House museums in D.C. don’t get the credit that they deserve. When people come to D.C., they always make it a priority to see well-known museums, such as those in the Smithsonian. While such institutions are undoubtedly worthwhile, nothing can offer you a better taste of authentic D.C., living than a house museum! As the home of many influential leaders and cultural figures, the D.C. community has gone to great lengths to preserve the history of its most notable residents. This offers a more nuanced and intimate look into D.C.’s connections to the past and present through the lens of those who lived here. Fortunately, many of these homes are very near American Guest House, a D.C. bed and breakfast located in D.C.’s upscale Kalorama neighborhood. Here are a few of our innkeepers’ favorites…
WOODROW WILSON HOUSE
In 1921, President Wilson and his wife, First Lady Edith, moved out of the White House. Wilson had had a busy tenure as the leader of the United States. During this time, he had reduced tariffs, created the federal reserve system and bolstered the Labor Department’s operations. Now, he was ready to retire from the public view and live as a private citizen.
The home in which they moved had only been built six years prior to their arrival by architect by Waddy Butler Wood. From the outside, this elegant home, known as the Woodrow Wilson House, blends in with its surroundings. Yet, it hides its rich interiors. Some of the more notable features of the house include the marble entryway and grand staircase, Palladian window, book-lined study, dumb waiter and butler’s pantry, and solarium overlooking the formal garden.
Sadly, Wilson himself passed away in 1924, after having only lived in the house for about three years. However, his wife continued to live in the home until her death in the 1960’s. Before she died, she ensured that her home would be preserved to honor the memory of her illustrious husband. Within the home’s collections are state gifts, priceless pieces of art, and rare photographs.
In the last quarter of the 19th century, the Dupont Circle area became known for its upscale, beautiful mansions. The wealth of many photos at the Library of Congress can attest to these palatial residences. However, few have survived to the present day. Yet, the Heurich House stands as a testament to architectural innovations of its time.
Christian Heurich, a German immigrant, was a notable philanthropist and brewer in the area. When he first moved to the United States, he only had $200 dollars on his person. With firm application and determination, he founded the longest-running brewery in the district. In time, he also became the second-largest landowner in the district. He also offered the most employment opportunities in the area after the government itself! With his wealth, he built the Heurich House, also known as the Brewer’s Mansion. Construction of the mansion finished in 1894. He and his family lived in the home until his wife’s passing in 1956. A time capsule, the mansion features contemporary, state of the art finishings and appliances. These features include fireproof architecture, indoor plumbing, a lift, a central vacuum system, and gas and electrical fixtures.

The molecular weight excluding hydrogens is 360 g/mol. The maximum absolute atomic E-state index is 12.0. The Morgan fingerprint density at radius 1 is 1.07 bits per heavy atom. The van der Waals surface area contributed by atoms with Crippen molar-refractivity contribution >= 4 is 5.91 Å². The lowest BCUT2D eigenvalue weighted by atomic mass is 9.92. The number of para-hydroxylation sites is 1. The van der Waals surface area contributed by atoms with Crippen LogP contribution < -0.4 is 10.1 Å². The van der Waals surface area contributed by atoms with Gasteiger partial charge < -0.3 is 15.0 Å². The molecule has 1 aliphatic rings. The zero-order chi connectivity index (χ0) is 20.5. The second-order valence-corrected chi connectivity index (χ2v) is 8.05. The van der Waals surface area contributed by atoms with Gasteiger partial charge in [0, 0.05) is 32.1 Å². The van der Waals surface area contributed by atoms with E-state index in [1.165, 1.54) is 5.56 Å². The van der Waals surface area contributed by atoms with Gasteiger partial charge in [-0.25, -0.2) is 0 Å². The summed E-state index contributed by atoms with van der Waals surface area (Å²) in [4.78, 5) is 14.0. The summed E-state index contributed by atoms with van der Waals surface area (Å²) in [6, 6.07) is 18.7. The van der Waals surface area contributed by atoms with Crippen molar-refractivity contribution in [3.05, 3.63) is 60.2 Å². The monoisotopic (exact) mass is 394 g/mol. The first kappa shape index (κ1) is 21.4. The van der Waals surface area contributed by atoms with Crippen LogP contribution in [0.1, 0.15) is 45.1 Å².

In addition to these luxuries, the home itself is stunning. Ceilings were hand-painted, fireplace mantles uniquely carved and extensive family collections attest to the family’s wealth and taste. Each of the 31 bedrooms was opulently decorated and have been maintained in their original state.
Each of these homes is within walking distance of American Guest House, so no need to use public transportation! Moreover, each house is budget-friendly. The Woodrow Wilson House is $10 for each adult, with discounts for children, students, sr Members of National Trust for Historic Preservation The Heurich House suggests that reservations be made ahead of arrival. The museum asks that guests consider a $10 donation towards the upkeep of the home. Before you head out for the day, we suggest that you take advantage of our complimentary breakfast. American Guest House is known amongst its patrons for its scrumptious breakfasts. With Cherry Blossom season right around the corner, book now before we fill up!